January 25, 2006

Google Capitulates

Ian at Banana Oil is closer to Chinese Google than I am, but he wonders whether anybody at the hypervalued company has read Sun Tzu:

Abject surrender is not the way to foster cultural change for the better.

And don't think for a moment that this will be regarded as a move of strength or integrity. The Chinese will not respect you for this. Read The Art of War. They won, and got you to give them the victory on a silver platter. You are now the Communist government's bitch, whether you know it or not.

Way to go, guys.


I join the blogosphere in disappointment, but I cannot work up the high dudgeon. I wish Google had given the ChiComs a lecture; I wish Microsoft had told the EU to fuggedabout it instead of phony gestures such as hobbled versions and limited source distribution.

But both Google and Microsoft have a fiduciary responsibility to their shareholders that must supersede a company's desire to change the world. I'd say the same to Ben & Jerry.

In the case of China, I have to think the more information the merrier. The more people on even a bowdlerized Internet, the better chance that the benefits of freedom -- if not Falun Gong movements -- will be understood.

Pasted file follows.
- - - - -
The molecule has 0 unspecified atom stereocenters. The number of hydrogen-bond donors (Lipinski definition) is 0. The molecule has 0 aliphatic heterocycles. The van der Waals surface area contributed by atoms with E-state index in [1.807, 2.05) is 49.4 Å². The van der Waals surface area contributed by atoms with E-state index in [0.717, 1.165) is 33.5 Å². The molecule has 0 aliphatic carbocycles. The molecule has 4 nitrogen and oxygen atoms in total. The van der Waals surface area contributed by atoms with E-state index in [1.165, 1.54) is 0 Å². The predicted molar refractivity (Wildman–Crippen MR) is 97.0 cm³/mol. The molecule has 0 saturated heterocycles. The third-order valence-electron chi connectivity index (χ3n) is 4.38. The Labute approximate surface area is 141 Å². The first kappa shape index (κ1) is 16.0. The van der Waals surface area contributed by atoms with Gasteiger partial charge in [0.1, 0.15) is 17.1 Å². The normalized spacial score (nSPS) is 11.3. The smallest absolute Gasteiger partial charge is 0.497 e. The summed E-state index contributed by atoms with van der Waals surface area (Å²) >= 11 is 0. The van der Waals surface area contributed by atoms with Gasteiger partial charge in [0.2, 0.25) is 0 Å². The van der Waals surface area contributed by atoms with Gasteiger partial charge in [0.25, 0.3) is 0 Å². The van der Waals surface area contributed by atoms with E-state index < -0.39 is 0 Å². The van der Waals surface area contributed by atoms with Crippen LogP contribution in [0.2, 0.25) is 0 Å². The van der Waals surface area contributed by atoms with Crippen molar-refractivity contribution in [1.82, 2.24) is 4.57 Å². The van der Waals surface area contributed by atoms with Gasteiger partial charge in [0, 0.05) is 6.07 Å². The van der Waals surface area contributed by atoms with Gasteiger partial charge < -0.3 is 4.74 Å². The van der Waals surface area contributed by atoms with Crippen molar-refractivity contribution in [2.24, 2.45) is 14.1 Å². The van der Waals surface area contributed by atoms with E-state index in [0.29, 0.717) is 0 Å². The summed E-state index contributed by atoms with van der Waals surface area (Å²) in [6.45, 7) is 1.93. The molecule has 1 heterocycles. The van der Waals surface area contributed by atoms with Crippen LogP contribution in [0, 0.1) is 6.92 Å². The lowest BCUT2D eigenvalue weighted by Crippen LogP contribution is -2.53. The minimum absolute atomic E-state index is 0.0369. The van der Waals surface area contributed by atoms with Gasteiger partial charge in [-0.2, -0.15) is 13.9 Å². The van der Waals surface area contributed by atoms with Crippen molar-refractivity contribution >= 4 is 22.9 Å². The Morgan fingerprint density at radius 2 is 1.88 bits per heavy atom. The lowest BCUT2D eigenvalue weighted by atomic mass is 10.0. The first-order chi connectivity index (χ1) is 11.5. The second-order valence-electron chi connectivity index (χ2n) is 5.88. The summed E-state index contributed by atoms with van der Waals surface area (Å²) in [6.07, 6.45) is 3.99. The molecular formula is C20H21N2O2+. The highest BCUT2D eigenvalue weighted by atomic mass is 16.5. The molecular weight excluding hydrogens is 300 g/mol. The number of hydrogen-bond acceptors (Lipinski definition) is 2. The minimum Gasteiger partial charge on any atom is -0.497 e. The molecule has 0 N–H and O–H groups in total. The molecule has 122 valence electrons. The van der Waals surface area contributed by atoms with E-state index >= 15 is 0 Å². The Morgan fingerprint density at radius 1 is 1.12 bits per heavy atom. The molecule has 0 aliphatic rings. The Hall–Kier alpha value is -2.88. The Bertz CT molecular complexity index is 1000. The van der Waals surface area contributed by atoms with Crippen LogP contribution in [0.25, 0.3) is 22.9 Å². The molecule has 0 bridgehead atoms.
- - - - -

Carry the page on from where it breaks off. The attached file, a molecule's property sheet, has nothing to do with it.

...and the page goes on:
Freedom on the March Posted by John Kranz at January 25, 2006 6:25 PM

What works people up about Google is that their corporate motto was "Don't be evil."

Selling out to the red Chinese is a pretty big step in that direction, I'd say.

While I understand the fiduciary responsibility, can't a corporation have ethics? (damn, i sound like a dirty hippie)

Like not selling out to frigging communists?

Posted by: AlexC at January 26, 2006 2:59 PM

My opinion is certainly in the minority. While like most West-coasties their bumper-sticker credos do match reality, I guess if you consider filtering results on a search engine to be "evil," then I am wrong.

The ChiComs do a lot of real evil -- keeping one of its unfortunate subjects away from the edifying prose of ThreeeSources.com is a pity but not a piori evil.

My hope continues to be that as the Internet becomes more prevalent, more Chinese citizens find ways around the filters and that the volume of information becomes more than the officials can monitor.

The fiduciary responsibility does not supersede everything but I believe strongly that you are obligated to devote your efforts to increasing shareholder value.

Posted by: jk at January 26, 2006 4:18 PM | What do you think? [2]